Hi Stoogie, This sounds li


Hi Stoogie,

This sounds like an interesting project. I am assuming by “tuition” you mean instructional videos that are intended to teach the view how to play something on the guitar.

First, plan out your video. Write down, story board fashion is best, exactly what each scene is to look like as far as camera angles, sound, background etc are concerned. Keep these very simple as flashy video effects usually distract the viewer who is trying to learn what you are teaching.

After you have exactly outlined your video, make a list of the minimum equipment necessary to execute it. Since you are in the sound business, you will know what mics to use. I would recommend that you record each mic on a separate camera audio channel (cameras have 2 separate audio channels sometimes labeled left and right stereo) and mix them later.

Besides two cameras, you will need tripods for the cameras and as many as three lights, main, fill and background. Lighting will be the most difficult part (after sound, but you are already good at that) as it is critical to getting a very clear picture. Most web video sucks because of poor lighting and jerky camera motion. That’s why you need a good tripod under each camera, especially the one focused on the fingerboard.

Lighting is not real complicated, but there is more to it than I can describe here, but this magazine does publish very informative articles that are easy to follow.

Since you are on a limited budget, I suggest you try to borrow as much equipment as possible. Remember, beggers can’t be choosers, so be flexible. A good way is to enlist the owner of the equipment in the project. That way you not only get the use of the equipment, but you get an operator, too. Your next best bet is to rent equipment.

When renting video equipment, read the agreement very closely and don’t assume you know what the terms mean. Weekend rentals are sometimes cheaper than business day rentals, but be sure you know what the rental company means by a weekend. Also, be sure you get everything you need. For example, a light needs a light stand, tripods need a pan head, cameras need extra batteries as well as cables for connecting the camera to your PC so you can capture the footage to your hard drive. My point is be sure you know exactly what you are getting and don’t rent more than you need.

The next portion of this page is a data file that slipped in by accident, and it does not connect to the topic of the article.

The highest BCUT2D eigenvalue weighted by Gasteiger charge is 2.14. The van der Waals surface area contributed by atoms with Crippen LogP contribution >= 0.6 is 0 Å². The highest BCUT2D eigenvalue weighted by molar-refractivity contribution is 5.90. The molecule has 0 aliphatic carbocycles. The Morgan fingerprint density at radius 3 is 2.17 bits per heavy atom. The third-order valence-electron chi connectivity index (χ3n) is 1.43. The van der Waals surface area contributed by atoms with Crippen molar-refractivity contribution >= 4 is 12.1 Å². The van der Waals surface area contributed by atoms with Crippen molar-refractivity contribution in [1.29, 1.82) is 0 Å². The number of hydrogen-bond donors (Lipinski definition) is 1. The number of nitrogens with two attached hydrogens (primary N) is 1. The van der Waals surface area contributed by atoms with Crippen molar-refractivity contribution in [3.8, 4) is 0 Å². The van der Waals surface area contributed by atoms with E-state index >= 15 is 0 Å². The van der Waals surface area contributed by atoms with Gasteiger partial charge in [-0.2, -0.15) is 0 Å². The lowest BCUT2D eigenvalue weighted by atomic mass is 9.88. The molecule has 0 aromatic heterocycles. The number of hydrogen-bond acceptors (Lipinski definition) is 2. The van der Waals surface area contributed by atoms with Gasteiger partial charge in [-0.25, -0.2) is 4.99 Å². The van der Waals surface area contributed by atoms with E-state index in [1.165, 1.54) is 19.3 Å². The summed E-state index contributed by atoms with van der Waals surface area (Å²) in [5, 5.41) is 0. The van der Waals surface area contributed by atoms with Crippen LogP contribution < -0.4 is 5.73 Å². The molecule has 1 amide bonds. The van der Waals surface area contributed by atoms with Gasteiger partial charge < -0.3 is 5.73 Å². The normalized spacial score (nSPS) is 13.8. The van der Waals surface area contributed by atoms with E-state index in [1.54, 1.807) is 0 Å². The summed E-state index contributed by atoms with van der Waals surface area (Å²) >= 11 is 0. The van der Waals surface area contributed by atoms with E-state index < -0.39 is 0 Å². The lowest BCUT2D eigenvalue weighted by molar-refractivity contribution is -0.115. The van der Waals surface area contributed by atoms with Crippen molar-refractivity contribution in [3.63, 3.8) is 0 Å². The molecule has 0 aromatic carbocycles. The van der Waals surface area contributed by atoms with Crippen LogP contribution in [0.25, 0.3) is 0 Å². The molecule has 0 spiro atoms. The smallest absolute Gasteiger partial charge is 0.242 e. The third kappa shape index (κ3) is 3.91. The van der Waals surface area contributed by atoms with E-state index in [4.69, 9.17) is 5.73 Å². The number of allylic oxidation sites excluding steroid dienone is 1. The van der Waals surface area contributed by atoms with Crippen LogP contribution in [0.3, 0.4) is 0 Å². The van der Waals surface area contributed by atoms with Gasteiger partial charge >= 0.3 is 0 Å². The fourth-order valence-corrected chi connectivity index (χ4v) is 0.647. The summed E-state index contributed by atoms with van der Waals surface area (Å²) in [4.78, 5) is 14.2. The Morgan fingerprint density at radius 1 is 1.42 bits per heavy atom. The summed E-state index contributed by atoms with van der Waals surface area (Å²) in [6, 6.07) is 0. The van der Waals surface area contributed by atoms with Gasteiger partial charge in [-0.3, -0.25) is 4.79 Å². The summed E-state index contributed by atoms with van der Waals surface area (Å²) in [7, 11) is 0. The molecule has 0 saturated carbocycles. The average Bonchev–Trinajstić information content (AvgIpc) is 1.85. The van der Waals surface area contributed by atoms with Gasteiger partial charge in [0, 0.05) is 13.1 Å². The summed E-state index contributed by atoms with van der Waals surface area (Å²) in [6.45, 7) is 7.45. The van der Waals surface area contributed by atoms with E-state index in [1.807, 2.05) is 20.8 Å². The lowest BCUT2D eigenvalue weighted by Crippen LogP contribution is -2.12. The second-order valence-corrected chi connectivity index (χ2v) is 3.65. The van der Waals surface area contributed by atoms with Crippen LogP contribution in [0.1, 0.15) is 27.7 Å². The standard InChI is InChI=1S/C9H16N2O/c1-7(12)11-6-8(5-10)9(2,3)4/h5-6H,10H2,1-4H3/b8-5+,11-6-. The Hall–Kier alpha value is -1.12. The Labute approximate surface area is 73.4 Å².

Finally, if all else fails, buy equipment. To save money, I have found that construction lights from Lowe’s or Home Depot make darn good video lights and are a lot cheaper. On the other hand, the cheap, flimsy tripods sold in department stores for under $100 will disappoint. They vibrate and their plastic heads don’t pan smoothly. However, the best ones might be suitable if you just let them stand and don’t try to pan. You can find some good tripod/pan head tripod combos at BH for a few hundred dollars, but that may be out of your budget.

The cameras are important, but fairly easy to find. You probably have friends with suitable cameras. Just be sure they are current design (avoid all VHS, Hi8, D8 and other obsolete formats) and have connectors for external microphones.

Finally, the editing software. is where pic in pic, cuts, fades, transitions, titling, sound mixing is done. I have seen some low cost PC programs advertised, but I have no experience with them. Personally, I use the Adobe Production Suite which is not low cost. A lot of people have PCs with some sort of video editing software so you may be able to find someone who can edit your video for you. If not, some other bloggers here may have some suggestions.

Good luck,


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